David Bourget (Western Ontario)
David Chalmers (ANU, NYU)
Rafael De Clercq
Ezio Di Nucci
Jack Alan Reynolds
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Theory, Culture and Society 26 (4):398-419 (2009)
This article is about our relationship with things; about the abundant material geographies that surround us and constitute the very possibility for us to be the beings that we are. More speciﬁcally, it is about the question of the possibility of an ethical encounter with things (qua things). We argue, with the science and technology studies tradition (and Latour in particular), that we are the beings that we are through our entanglements with things, we are thoroughly hybrid beings, cyborgs through and through – we have never been otherwise. With Heidegger we propose that a human-centred ethics of hybrids will fail to open a space for an ethical encounter with things since all beings in the sociomaterial network – humans and non-human alike – end up circulating as objects, enframed as ‘standing reserve’, things-for-the-purposes-of the network. We suggest that what is needed is an ethos beyond ethics, or the overcoming of an ethics – which is based on the will to power – towards an ethos of letting be. We elaborate such a possibility with the help of Heidegger, in particular with reference to the work of Graham Harman and his notion of ‘tool-being’. From this we propose, very tentatively, an ethos that has as its ground a poetic dwelling with things, a way of being that lets being be (Gelassenheit). We show how such a poetic dwelling, or ethos of Gelassenheit, may constitute the impossible possibility of a very otherwise way of being with things – an ethos of a ‘community of those who have nothing in common’ as suggested by Alphonso Lingis.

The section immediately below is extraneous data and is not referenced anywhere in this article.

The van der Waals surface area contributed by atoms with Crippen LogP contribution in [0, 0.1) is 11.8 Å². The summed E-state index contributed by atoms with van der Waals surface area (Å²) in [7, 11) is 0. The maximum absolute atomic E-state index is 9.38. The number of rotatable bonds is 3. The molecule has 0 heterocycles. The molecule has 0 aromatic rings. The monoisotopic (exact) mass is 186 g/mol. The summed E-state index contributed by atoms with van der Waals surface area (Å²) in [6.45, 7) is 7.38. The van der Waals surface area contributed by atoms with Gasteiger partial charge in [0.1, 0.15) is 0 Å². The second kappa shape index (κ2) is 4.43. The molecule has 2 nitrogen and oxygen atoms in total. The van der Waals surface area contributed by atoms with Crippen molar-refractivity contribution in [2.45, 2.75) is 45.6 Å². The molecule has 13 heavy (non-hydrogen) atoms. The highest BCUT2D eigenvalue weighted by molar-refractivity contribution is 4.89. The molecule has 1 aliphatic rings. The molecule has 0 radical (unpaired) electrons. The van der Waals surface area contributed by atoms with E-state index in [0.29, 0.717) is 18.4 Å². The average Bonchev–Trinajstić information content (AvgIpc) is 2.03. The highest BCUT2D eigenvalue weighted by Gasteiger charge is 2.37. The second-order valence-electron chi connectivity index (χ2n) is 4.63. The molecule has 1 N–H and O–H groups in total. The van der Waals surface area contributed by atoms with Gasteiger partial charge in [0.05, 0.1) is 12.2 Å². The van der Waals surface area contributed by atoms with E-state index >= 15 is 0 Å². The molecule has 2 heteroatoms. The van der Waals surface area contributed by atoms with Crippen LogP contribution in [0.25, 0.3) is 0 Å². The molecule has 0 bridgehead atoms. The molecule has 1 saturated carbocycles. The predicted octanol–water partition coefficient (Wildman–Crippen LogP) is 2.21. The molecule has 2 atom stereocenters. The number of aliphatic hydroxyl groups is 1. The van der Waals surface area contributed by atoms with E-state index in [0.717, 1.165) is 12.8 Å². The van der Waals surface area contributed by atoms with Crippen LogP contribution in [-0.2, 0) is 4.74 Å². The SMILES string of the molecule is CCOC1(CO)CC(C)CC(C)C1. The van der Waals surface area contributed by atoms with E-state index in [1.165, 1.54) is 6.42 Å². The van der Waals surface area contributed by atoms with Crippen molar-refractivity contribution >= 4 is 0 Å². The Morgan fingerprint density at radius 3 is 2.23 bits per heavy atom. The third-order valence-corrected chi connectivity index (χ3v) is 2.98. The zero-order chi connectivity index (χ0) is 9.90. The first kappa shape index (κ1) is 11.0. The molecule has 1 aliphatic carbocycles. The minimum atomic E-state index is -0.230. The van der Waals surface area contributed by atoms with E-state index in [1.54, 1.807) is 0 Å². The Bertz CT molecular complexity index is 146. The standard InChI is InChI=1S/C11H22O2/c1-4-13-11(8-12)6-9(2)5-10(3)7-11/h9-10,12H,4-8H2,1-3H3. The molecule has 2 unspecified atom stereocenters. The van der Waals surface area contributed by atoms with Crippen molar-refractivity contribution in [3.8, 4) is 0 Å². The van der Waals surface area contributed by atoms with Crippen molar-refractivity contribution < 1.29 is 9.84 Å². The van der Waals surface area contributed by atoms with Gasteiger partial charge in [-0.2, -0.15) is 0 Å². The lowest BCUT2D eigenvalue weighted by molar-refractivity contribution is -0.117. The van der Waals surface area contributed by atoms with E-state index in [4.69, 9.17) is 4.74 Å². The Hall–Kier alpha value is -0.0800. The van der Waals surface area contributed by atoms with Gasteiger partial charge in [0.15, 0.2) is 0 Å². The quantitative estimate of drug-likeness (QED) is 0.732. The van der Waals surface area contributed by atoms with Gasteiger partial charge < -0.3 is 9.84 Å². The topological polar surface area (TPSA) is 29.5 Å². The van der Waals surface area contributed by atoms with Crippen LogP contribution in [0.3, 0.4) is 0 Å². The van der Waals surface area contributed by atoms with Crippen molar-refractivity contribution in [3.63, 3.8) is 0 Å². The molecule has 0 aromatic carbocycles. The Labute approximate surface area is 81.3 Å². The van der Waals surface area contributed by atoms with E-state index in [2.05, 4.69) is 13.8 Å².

|Keywords||Ethics Technology Heidegger Harman|
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Arianne Conty (2013). Techno-Phenomenology: Martin Heidegger and Bruno Latour on How Phenomena Come to Presence. South African Journal of Philosophy 32 (4):311-326.
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